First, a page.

When People Make Their Own Banks : Planet Money An ex-con lends money to people in need; a group of friends creates a savings club. Even without banks, people often figure out how to get the money they need, when they need it.
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When People Make Their Own Banks

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When People Make Their Own Banks

When People Make Their Own Banks

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Every day there are families who struggle to make ends meet. On paper, many do earn enough to pay their bills but they fall behind because of timing, like when the rent is due on the 10th and payday isn't until the 15th. There's a research project called U.S. Financial Diaries that's been tracking several hundred of these families. And we're going to hear now about one solution that they found people turning to. Marianne McCune of Planet Money and WNYC reports on informal banking.

MARIANNE MCCUNE, BYLINE: How informal? Meet Miguelo Rada. He just spent 32 years in prison. He lives in a halfway house in West Harlem. He's on public assistance. He's also a banker.

MIGUELO RADA: One time a guy came to me and he said, look, I gotta do something over the weekend. I need $20.

MCCUNE: People ask him for help a lot because Miguelo Rada has a reputation for penny-pinching. The man just took a personal finance course at a local credit union called Neighborhood Trust. To manage his money, he says he just asks himself...

RADA: What do I need for this week? Do I need car fare? No, my metro card is still valid. So I'll put 10 away, and I'll keep 20.

MCCUNE: So if you need to travel to see your mom and you don't have money to get there, in Miguelo Rada's pocket is a tiny bank. He's actually helping people do something economists call consumption smoothing, basically figuring out ways to pay for regular needs even when income is erratic. A lot of people use credit cards or banks.

The people you're lending to, could they borrow from a credit card or a bank?

RADA: Some of their credit is so bad, you know, it would be virtually impossible.

MCCUNE: His version of a credit check?


RADA: I might ask somebody what's the problem? Is there a way out?

MCCUNE: His ledger?

RADA: I keep it up here in my head.

MCCUNE: He doesn't charge interest, and if somebody doesn't come back with his money, he says he doesn't bother them. But there are ramifications.

RADA: If you don't pay, it won't happen again.

MCCUNE: For people who need help saving, here's a more surprising bankish thing Rada does: He accepts deposits, like from his much less frugal brother.

RADA: I say you, yo, you want me to hold something for you? Yeah man, hold this hundred for me.

MCCUNE: The last time his brother came back for it...

RADA: I asked him what's going on? You know, what do you need this for? And he told me I gotta take care of this bill, I gotta do this here. And I went with that.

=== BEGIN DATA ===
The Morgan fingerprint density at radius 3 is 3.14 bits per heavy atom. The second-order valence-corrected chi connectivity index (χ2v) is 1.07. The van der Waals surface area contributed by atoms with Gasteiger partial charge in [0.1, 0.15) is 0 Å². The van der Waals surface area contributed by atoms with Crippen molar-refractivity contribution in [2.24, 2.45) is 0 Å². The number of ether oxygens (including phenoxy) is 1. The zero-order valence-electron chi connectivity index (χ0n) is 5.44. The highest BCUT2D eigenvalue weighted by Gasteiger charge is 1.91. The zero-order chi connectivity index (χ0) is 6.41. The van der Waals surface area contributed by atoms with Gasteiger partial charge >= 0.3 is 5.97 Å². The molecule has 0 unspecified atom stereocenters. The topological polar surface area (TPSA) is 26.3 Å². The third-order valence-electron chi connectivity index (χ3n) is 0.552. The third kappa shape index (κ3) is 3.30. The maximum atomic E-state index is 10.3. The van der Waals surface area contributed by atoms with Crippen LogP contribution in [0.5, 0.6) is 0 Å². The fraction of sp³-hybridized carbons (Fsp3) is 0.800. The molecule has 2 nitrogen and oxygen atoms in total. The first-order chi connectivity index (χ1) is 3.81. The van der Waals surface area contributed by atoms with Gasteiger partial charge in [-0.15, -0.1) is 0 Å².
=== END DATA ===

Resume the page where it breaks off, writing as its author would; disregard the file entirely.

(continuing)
MCCUNE: And that is the kind of scenario that would make Tamara Bullock feel ill. She never borrows from family.

TAMARA BULLOCK: Because when you put family in, then they have the right to critique.

MCCUNE: Bullock is in her tiny office at a Harlem funeral home. She's a single mom, climbing her way out of a decade of debt. She has a different informal savings strategy. It's called a sou-sou, a savings group. And the last one she was part of is pretty typical: 13 colleagues and friends promised to pitch in $100 every two weeks for a total of 1,300 each time.

Every two weeks, somebody in the group gets the pot. Bullock says she loves sou sous because they force you to save.

BULLOCK: You have to. Like, there's no ifs, ands or buts because other people are depending on you to be accountable.

MCCUNE: Two weeks ago, when her turn came to get the $1,300, she used it to pay a lump sum to a collection agency, which actually saved her money in the long run. She does have a savings account, too. But the sou sou? As someone who loves shopping a little too much...

BULLOCK: I like that I can't access it.

MCCUNE: As for what to do with her next pay-out, in the office next door, 62-year old Patricia Hamilton says she wants to repeat an adventure they had together awhile back.

PATRICIA HAMILTON: She's gonna sky dive again. We're going to go swimming with sharks also. She's gonna sky dive again.

BULLOCK: I'm not sky diving again.

MCCUNE: Informal lending can be a great tool. But Rachel Schneider with the Center for Financial Services Innovation - that's one of the groups behind the Financial Diaries Project - she says there are some down sides.

RACHEL SCHNEIDER: A key issue is that with that form of lending, you don't necessarily build up credit history. And yet, the repayment behavior is just as good as if you had a credit card and your payments got reported to the credit bureau.

MCCUNE: Schneider's group and others are taking note. At least one bank is trying to make people's unofficial good credit with friends and family count on their official credit history. And there's a lot of unofficial good credit out there. Remember that friend of Miguelo Rada's, the guy who borrowed $20 for the weekend? He just needed to get to a job, where he got paid.

RADA: Monday morning he came to me and he says, here, thank you very much. I appreciate it. I needed it. I said no problem, man.

MCCUNE: Come back again. Marianne McCune, NPR News, New York.

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